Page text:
After lunch it was on to the Kukuiula Marketplace, a sort of high-end, open-air shopping center that caters to Poipu visitors. Shops include Reyn Spooner, Tommy Bahama, Quicksilver, Blue Ginger and Mālie Organics as wells as several other gift shops, jewelry stores and art galleries. There are also several restaurants, from Bubba’s Burgers to Roy Yamaguchi’s new restaurant, and lots of choices in between, as well as a big Long’s drugstore, and a gourmet grocery store which sells great pasteries and coffee, if you’re so inclined. Kukuiula also hosts one of the best farmers’ markets on the island every Wednesday afternoon.

It is truly difficult to choose a flavor at Lappert’s Ice Cream. Thankfully, they’ll let you sample them all!

We poked around in the shops for a while (I bought a top at Blue Ginger) and then we all got back together for ice cream at Lappert’s. Lappert’s has been making ice cream on Kaua’i since 1983, and they’re famous for their wonderful island-themed flavors. Brett and I each enjoyed a kid’s scoop of Kauai Pie – Kona coffee ice cream with macadamia nuts, shredded and lightly toasted coconut, and rich chocolate fudge – and the girls each had two scoops of other flavors. Lappert’s also sells delicious coffee and pasteries, and makes gelato – they used to make the BEST gelato flavor I have ever had: smoked dark chocolate. It was weird but insanely delicious!

The geyser at Spouting Horn bellows whenever it shoots water up – according to legend it’s the moan of a giant lizard that was trapped in the rocks below.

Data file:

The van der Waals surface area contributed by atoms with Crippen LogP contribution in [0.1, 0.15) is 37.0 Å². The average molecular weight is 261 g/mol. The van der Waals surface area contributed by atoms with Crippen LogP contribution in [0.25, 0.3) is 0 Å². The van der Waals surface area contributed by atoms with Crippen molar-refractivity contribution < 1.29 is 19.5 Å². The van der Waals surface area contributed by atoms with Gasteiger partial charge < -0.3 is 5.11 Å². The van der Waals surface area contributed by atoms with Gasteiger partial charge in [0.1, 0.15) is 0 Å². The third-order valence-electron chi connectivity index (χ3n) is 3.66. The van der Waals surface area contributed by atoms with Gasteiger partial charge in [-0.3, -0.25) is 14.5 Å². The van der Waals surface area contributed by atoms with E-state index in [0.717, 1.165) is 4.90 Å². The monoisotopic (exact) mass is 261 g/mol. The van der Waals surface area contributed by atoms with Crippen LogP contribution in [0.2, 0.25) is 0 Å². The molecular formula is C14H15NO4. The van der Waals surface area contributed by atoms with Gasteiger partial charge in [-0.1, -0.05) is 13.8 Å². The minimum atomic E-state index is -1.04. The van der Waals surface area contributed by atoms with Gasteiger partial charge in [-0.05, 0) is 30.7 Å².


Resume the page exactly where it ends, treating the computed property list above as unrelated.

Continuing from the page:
Since we still had some time left before YaYu had to be at swim practice, we drove the short distance over to Spouting Horn, located just southwest of Kukuiula Marketplace. The drive there is beautiful, with stunning ocean views as well as opportunities to ogle several multi-million dollar ocean-front homes. We spent several happy minutes watching Spouting Horn do its thing, and also enjoying the gorgeous views to both the east and west before heading for home.

The view to the east from Spouting Horn . . .

. . . and to the west. It was a lovely day!

Lists, Lists and More Lists

2018, at least until August, will be known around here as Our Year of Lists. At least that’s what it feels like now. We are in the throes of list-making in order to make sure that when we take off on the Big Adventure everything, or at least as much as possible, has been taken care.

List making can be fun (especially for someone like me who loves organization), but as we’ve learned about lists from past experience, when one thing gets done or is taken care of, two or more things seem to pop up and go back on the list

Here are nine lists we are currently juggling: